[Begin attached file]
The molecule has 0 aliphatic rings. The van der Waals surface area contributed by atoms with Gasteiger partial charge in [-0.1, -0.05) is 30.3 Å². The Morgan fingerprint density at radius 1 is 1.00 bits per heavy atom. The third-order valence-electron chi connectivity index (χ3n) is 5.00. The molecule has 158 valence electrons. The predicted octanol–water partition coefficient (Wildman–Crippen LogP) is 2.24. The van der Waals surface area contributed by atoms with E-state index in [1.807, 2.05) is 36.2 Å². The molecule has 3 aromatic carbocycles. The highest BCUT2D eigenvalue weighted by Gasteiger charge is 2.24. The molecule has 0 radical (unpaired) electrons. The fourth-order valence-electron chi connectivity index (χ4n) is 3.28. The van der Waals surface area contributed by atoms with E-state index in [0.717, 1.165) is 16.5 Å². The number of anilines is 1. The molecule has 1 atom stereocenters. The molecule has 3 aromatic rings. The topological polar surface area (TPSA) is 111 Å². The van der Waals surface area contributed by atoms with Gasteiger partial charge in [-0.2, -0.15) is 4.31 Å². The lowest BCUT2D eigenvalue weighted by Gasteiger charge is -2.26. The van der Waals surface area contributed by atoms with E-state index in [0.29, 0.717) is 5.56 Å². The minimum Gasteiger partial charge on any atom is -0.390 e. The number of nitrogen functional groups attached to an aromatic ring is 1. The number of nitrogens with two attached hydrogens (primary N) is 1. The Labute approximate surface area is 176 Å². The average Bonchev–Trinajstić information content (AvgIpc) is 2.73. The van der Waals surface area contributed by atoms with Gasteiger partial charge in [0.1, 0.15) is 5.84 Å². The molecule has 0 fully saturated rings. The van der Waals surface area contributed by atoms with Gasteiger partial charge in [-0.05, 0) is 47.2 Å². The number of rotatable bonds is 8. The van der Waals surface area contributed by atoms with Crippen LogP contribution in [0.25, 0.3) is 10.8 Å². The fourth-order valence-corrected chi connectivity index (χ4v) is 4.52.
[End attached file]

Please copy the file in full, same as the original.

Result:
The molecule has 0 aliphatic rings. The van der Waals surface area contributed by atoms with Gasteiger partial charge in [-0.1, -0.05) is 30.3 Å². The Morgan fingerprint density at radius 1 is 1.00 bits per heavy atom. The third-order valence-electron chi connectivity index (χ3n) is 5.00. The molecule has 158 valence electrons. The predicted octanol–water partition coefficient (Wildman–Crippen LogP) is 2.24. The van der Waals surface area contributed by atoms with E-state index in [1.807, 2.05) is 36.2 Å². The molecule has 3 aromatic carbocycles. The highest BCUT2D eigenvalue weighted by Gasteiger charge is 2.24. The molecule has 0 radical (unpaired) electrons. The fourth-order valence-electron chi connectivity index (χ4n) is 3.28. The van der Waals surface area contributed by atoms with E-state index in [0.717, 1.165) is 16.5 Å². The number of anilines is 1. The molecule has 1 atom stereocenters. The molecule has 3 aromatic rings. The topological polar surface area (TPSA) is 111 Å². The van der Waals surface area contributed by atoms with Gasteiger partial charge in [-0.2, -0.15) is 4.31 Å². The lowest BCUT2D eigenvalue weighted by Gasteiger charge is -2.26. The van der Waals surface area contributed by atoms with E-state index in [0.29, 0.717) is 5.56 Å². The minimum Gasteiger partial charge on any atom is -0.390 e. The number of nitrogen functional groups attached to an aromatic ring is 1. The number of nitrogens with two attached hydrogens (primary N) is 1. The Labute approximate surface area is 176 Å². The average Bonchev–Trinajstić information content (AvgIpc) is 2.73. The van der Waals surface area contributed by atoms with Gasteiger partial charge in [0.1, 0.15) is 5.84 Å². The molecule has 0 fully saturated rings. The van der Waals surface area contributed by atoms with Gasteiger partial charge in [-0.05, 0) is 47.2 Å². The number of rotatable bonds is 8. The van der Waals surface area contributed by atoms with Crippen LogP contribution in [0.25, 0.3) is 10.8 Å². The fourth-order valence-corrected chi connectivity index (χ4v) is 4.52.